Three Ways Divorce Mediation Can Even The Playing Field: Part Two In A Conversation On Domestic Violence

She never saw the first punch coming, but after 10 years of marriage she expects them. The punches to her head, abdomen, legs, and the rest of her body are quick and painful, but they don’t hurt as much as seeing her 7 year old daughter’s face crumble as she watched Daddy hit Mommy. For Alice, it was her daughter’s face that finally brought her to our office.

The statistics are nothing short of terrifying; 75% of domestic violence victims -specifically women- are killed when they try to leave their abuser. So where does that leave victims who want to get a divorce? What options do they have?

Here are three ways that divorce mediation can be utilized in cases of domestic violence:

1. Find The Mediation Method That Best Suits You: Like most things in life, mediation is not a one size fits all. There are different styles and techniques of mediation and some will work better for you than others. Some mediators are “outcome driven.” This means that their primary focus is on helping the parties reach an agreement. As a result, many of these mediators often use the court system as the backdrop to their mediation session. For example, if you and your spouse are working through child custody issues, the mediator might interject and say, “Well, that would/would not happen in court” as a way of prodding the parties along to an agreement. On the other hand, some mediators focus on a more therapeutic mediation style, which focuses on the parties really hearing each other. In this way, mediation helps create a safe space for someone who has never felt safe to have these kinds of conversations by themselves.

2. Know Your Options: Many people who use mediation are at first unfamiliar with the process—don’t be one of those people. Understand that while a mediator is meant to be objective and impartial, you have a right to ask for a “caucus,” or in other words, to meet with the mediator alone for a few minutes. You can use that time to indicate to the mediator something that you are uncomfortable bringing up in the session by yourself.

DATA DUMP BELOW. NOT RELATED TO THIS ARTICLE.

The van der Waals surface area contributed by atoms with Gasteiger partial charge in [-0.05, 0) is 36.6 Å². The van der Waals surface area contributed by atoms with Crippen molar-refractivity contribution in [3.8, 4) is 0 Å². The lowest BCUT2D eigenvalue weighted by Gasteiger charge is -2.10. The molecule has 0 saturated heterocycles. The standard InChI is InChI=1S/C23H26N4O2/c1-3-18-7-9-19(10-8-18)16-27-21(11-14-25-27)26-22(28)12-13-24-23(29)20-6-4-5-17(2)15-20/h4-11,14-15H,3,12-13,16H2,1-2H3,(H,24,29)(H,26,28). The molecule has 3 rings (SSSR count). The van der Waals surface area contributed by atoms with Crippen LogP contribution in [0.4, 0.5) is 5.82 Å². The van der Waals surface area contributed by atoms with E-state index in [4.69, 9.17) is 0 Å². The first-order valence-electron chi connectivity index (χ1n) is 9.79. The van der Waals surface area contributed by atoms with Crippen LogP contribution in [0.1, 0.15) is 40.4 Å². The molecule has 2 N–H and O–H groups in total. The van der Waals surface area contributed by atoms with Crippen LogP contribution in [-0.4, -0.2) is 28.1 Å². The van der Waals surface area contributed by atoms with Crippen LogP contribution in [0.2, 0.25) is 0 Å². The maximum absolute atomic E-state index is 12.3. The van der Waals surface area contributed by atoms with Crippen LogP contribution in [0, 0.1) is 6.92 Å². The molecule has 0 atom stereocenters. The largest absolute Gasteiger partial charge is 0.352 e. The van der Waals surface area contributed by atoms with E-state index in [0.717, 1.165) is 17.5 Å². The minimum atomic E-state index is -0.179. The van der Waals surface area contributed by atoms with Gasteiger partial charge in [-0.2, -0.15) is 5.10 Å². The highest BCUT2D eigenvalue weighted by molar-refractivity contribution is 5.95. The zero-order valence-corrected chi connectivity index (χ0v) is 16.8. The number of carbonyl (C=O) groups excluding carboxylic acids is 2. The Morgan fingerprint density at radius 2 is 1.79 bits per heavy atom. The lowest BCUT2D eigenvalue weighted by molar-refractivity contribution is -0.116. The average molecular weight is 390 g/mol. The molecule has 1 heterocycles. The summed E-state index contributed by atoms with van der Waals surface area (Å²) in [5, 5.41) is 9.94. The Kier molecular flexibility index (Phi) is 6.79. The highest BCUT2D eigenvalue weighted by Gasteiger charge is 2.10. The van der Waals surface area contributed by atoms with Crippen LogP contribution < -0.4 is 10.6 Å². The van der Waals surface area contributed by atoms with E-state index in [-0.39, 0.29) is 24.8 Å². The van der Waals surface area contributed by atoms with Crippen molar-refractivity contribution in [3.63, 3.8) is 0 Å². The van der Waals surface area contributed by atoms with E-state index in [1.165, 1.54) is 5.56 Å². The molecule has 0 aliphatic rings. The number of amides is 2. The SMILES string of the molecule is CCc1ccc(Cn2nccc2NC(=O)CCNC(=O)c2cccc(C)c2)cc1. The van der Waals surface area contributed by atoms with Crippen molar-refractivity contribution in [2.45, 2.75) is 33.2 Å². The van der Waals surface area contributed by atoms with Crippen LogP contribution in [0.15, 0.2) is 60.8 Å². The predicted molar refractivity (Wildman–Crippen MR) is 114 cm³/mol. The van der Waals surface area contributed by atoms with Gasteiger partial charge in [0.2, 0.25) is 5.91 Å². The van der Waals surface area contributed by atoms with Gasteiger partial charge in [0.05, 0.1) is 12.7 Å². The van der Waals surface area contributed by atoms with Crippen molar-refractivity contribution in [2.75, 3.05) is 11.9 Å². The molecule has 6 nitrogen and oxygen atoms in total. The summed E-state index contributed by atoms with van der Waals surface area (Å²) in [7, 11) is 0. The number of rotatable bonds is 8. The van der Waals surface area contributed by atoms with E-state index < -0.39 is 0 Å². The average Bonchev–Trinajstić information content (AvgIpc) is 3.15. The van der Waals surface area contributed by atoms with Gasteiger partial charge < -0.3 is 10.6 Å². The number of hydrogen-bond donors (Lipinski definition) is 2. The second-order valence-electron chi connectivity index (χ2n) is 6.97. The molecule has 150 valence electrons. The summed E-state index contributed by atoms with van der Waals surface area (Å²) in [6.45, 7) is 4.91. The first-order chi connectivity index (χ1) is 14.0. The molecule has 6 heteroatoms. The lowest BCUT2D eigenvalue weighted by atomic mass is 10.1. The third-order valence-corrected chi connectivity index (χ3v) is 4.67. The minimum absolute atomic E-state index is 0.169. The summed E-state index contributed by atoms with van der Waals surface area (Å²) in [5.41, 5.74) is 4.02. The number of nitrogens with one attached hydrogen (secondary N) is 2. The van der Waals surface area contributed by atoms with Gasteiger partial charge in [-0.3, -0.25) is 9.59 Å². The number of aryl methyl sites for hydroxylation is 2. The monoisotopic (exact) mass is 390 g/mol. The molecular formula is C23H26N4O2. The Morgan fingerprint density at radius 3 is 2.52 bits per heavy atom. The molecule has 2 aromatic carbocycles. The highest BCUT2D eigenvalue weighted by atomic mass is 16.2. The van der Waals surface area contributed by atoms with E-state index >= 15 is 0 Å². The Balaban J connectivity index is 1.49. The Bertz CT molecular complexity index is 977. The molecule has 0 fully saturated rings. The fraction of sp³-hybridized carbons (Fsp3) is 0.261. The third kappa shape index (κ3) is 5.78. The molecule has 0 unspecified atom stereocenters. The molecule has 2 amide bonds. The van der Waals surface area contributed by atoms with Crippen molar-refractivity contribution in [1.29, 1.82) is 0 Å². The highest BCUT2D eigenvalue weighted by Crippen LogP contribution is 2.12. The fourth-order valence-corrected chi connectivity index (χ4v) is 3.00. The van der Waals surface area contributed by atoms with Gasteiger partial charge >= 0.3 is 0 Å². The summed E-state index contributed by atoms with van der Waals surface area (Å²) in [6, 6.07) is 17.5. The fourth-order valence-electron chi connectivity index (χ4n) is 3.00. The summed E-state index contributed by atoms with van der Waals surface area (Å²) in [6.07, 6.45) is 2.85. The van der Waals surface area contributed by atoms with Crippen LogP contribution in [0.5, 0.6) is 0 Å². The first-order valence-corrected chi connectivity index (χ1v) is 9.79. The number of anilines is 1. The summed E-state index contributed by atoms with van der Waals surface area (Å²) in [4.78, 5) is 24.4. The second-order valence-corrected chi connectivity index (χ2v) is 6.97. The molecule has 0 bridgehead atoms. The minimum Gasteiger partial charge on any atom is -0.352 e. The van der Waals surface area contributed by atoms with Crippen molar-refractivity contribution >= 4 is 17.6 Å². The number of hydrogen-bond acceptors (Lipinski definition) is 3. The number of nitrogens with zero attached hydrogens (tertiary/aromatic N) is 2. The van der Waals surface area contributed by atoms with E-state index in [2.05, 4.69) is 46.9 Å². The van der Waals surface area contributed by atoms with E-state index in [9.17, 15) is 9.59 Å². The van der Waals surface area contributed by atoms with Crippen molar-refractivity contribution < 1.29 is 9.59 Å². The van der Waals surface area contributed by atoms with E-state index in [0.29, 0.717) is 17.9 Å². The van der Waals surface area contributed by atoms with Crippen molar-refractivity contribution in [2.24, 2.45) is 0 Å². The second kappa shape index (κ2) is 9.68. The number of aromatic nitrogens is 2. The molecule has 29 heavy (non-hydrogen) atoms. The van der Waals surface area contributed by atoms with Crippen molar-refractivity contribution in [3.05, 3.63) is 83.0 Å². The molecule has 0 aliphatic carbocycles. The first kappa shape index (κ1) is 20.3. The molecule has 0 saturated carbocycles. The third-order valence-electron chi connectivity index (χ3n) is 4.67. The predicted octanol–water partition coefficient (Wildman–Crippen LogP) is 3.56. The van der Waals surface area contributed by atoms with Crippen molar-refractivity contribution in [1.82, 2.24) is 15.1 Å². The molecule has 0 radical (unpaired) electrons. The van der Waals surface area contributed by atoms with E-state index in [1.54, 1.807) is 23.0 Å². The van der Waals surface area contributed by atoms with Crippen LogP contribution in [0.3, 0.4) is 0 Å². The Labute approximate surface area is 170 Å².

Take Tom and Linda, for example. Tom, a 6’3” firefighter, spent the first forty-five minutes of the session sitting tight-lipped with tears streaming down his face. Linda, on the other hand, was pleasant and talkative as she explained what she thought would be the best custody arrangement for their two children. My co-mediator and I decided to meet with each party separately.

We first met with Linda. The minute Tom stepped out of the room, she turned to us and said, “This is the first time he’s been calm while we’ve discussed custody. I just don’t want to upset him.” As a trained mediator, you learn to listen for buzz-words– and there it was, “I just don’t want to upset him.”  That short sentence is often code for “I don’t want to set him off.” Eventually, Linda began describing Tom’s explosive tendencies, and it became clear that Linda was a victim of intense verbal abuse. She was hopeful that the mediation was working, and that Tom was hearing her for the first time, so she wanted to get the custody agreement down on paper. When we met with Tom separately, he expressed similar feelings.  He wanted to do what was right for his family—even if that meant finalizing a divorce he never wanted. We met with Tom and Linda for a few more sessions and were able to finalize a custody arrangement that worked best for their family.

3. Understand the Domestic Violence and Mediation Debate: While mediators constantly debate whether mediation is an appropriate platform for victims of domestic violence, courts in many states require mediation prior to a hearing in Family Court. The rationale behind court-mandated mediation is that mediation can help alleviate some of the conflict between parties when trying to decide on difficult issues, such as child custody. But again, mediation is not for everyone and it is certainly not for every case of domestic violence.

Domestic violence covers a wide array of various forms of abuse, such as physical, verbal and financial to name a few. While mediation might help someone who has been a victim of serious verbal abuse by finally providing them with a safe outlet to be heard without being bullied, it might not offer the same leverage for a victim of physical abuse. This is why as a mediator, it is important to be mindful of who suggests the mediation: is it the abuser? If so, then perhaps s/he is simply using mediation as another resource to control their partner. On the flip side, if it is the victim who wants the mediation, then perhaps s/he sees mediation as a safe platform to express some of their concerns. As a mediator, it is important not to completely deny a prior victim of abuse the opportunity to engage in mediation because that would just be another way of oppressing them.

Are there other ways that mediation can help victims of domestic violence? Discuss your ideas or experience in the comments.




About the Author
Born and raised in the big BK. Rachel is a young attorney trying to make sense of and change the world around her.